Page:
B.P.Singh grew up amidst green maize and wheat fields, mango grooves and festivals of the rural folk. As an adolescent he saw his village and its surroundings getting industrialized, which among other things broke the rigid caste structures. Later as a district officer, the green paddy fields and heavy monsoon of Brahmaputra Valley in Assam captivated him. Agriculture related music and dance, the lamps glowing in the dark in rural India all celebrating life continue to enthrall him. The romanticism of rural India with its intimacy and intensity and wisdom of common people are integral to his personality justifying the dictum: you can take one out of the village but not the village out from him.

Some Quotations of eternal nature

"In the last decade of the twentieth century one could clearly see that culture is emerging as a third factor in determining the status of a nation in the world after market and military strength; the market having replaced military strength from its position of supremacy in the post-Cold War world."- (India’s Culture; The State, the Arts, and Beyond);

"The partition of India was not merely apolitical failure. It was also our civilizational failure."- (Our India );

"Good Governance does not occur by chance. It must be demanded by citizens and nourished explicitly and consciously by the nation-state."- (Our India);

"It is my belief that as long as Indian society and polity encourage creative minds in the literatures and arts, science and technology, and give primacy to democratic institutions, to inclusivity and justice, India’s age- old cultural strength would continue to be renewed."- (Our India) ;

"Democracy needs no astrologers. The time has thus come for political leaders, jurists, enlightened citizens and others who are concerned about the future of democracy to look closely at the challenges facing democracy in their country, and devise ways and means to remedy the short-comings in the working and structure of democratic governments."- (First Ramdhari Singh Dinkar Memorial Lecture- 2012, on The Future of Democracy);

"A question is often posed about the role and relevance of the military in the construction of an environment for creative dialogue among civilizations. In the post 9/11 world, it is quite obvious that the ugly face of terrorism has given full justification for a strong military posture. In fact, the rise of terrorist activities in different parts of the world demands it. It, however,does not mean that military intervention can be taken in an arbitrary fashion.It has to conform to international norms and has to have the sanction of the UN system". (Bahudha and the Post 9/11World)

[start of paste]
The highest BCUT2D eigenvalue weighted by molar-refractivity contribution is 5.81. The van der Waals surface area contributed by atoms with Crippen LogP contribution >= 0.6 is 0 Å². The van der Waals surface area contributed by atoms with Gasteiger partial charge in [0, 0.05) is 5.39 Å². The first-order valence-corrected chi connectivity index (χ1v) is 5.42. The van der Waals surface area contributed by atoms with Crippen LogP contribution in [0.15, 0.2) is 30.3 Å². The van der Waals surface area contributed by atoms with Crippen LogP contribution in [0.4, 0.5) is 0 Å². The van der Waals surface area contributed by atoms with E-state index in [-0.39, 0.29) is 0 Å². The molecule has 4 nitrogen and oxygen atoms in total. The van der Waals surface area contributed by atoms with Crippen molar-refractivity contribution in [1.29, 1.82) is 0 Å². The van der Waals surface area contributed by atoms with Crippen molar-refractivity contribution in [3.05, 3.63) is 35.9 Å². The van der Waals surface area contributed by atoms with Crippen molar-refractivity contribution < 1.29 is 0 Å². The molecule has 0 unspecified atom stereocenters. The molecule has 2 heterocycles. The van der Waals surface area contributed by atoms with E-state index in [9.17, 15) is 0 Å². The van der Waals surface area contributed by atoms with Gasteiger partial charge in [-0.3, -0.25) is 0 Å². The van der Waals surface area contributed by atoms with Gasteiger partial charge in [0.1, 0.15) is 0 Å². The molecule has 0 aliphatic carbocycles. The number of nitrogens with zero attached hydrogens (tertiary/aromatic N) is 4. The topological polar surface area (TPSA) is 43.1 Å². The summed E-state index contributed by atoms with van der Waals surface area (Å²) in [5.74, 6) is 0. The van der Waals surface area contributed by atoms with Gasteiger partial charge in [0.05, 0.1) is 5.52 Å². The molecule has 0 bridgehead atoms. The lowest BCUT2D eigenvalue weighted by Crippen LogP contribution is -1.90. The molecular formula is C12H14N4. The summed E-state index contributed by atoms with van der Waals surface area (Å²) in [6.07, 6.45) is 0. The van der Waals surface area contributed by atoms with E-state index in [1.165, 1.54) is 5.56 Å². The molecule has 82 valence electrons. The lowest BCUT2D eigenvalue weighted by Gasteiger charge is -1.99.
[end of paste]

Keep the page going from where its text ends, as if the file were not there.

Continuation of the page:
As academician and writer[edit]

B.P. Singh has authored six books including The Problem of Change-A Study of North-East India (1987); India’s Culture: The State, the Arts and Beyond (1998) and Bahudha and the post-9/11 World (2008), all published by Oxford University Press, New Delhi. He has also published articles and monographs on politics, culture, ecology and public administration. He is Chief Editor of The Millennium Book on New Delhi, OUP (2001).

B.P. Singh has also been Chancellor of the Central University of Tibetan Studies, Sarnath for six years and Chief Editor of the South Asia Series on "Perspectives on Economics, Technology and Governance" of Oxford University Press, New York (2000–06).

List of books authored[edit]

  • The Problem of Change: A Study of North-East India, Oxford University Press;
  • India's Culture: The State, the Arts and Beyond, Oxford University Press;
  • Bahudha and the Post 9/11 World with a forward by His Holiness the Dalai Lama, Oxford University Press;
  • The Indian National Congress and Cultural Renaissance, Allied Publishers, New Delhi;
  • Threads Woven: Ideals, Principles and Administration, Allied Publishers, New Delhi;
  • Our India, NCERT, New Delhi.

Edited books[edit]

Monographs[edit]

  • The Challenge of Good Governance in India: Need for Innovative Approaches: Paper presented at the International Conference of Global Network of Innovators, organized by Ash Institute and JFK School of Govt, Harvard University, March- April, 2008.
  • Would Terrorism become a thing of the past: When and How? Journal of Peace Studies, 2009.
  • Repositioning A Heritage: Raj Bhavan Gangtok, Information and Public Relations Department, Government of Sikkim, 2011.
  • Democracy, Ecology, and Culture-the Indian Experience, Publications Division, Ministry of Information & Broadcasting, Government of India.

Speeches[edit]

References[edit]

  1. ^ a b c d e Bedabrata Lahkar (2012-03-21). "Sikkim Governor reminisces on Assam". The Assam Tribune. Retrieved 2012-05-15. 
  2. ^ a b "Amid China row, president, PM skip global Buddhist meet". The Times of India. 2011-11-27. Retrieved 2012-05-15. 
  3. ^ Bahudha and the Post 9/11 World

Further reading[edit]

  • Abracadabra Kalahari(2012-03-21). "Sikkim Governor reminisces on Assam".
  • "Amid China row, president, PM skip global Buddhist meet". The Times of India. 2011-11-27. Retrieved 2012-05-15.
  • Bedabrata Lahkar (2012-03-21). "Sikkim Governor reminisces on Assam". The Assam Tribune. Retrieved 2012-05-15.
  • The Problem of Change: A Study of North-East India, Oxford University Press (Authored by B.P. Singh);
  • India's Culture: The State, the Arts and Beyond, Oxford University Press (Authored by B.P. Singh);
  • Bahudha and the Post 9/11 World with a forward by His Holiness the Dalai Lama, Oxford University Press (Authored by B.P. Singh);
  • The Indian National Congress and Cultural Renaissance, Allied Publishers, New Delhi (Authored by B.P. Singh);
  • Threads Woven: Ideals, Principles and Administration, Allied Publishers, New Delhi (Authored by B.P. Singh);
  • Our India, NCERT, New Delhi (Authored by B.P. Singh).

External links[edit]

Government offices
Preceded by
Sudarshan Agarwal
Governor of Sikkim
9 July 2008 to July 2013
Succeeded by
Shriniwas Dadasaheb Patil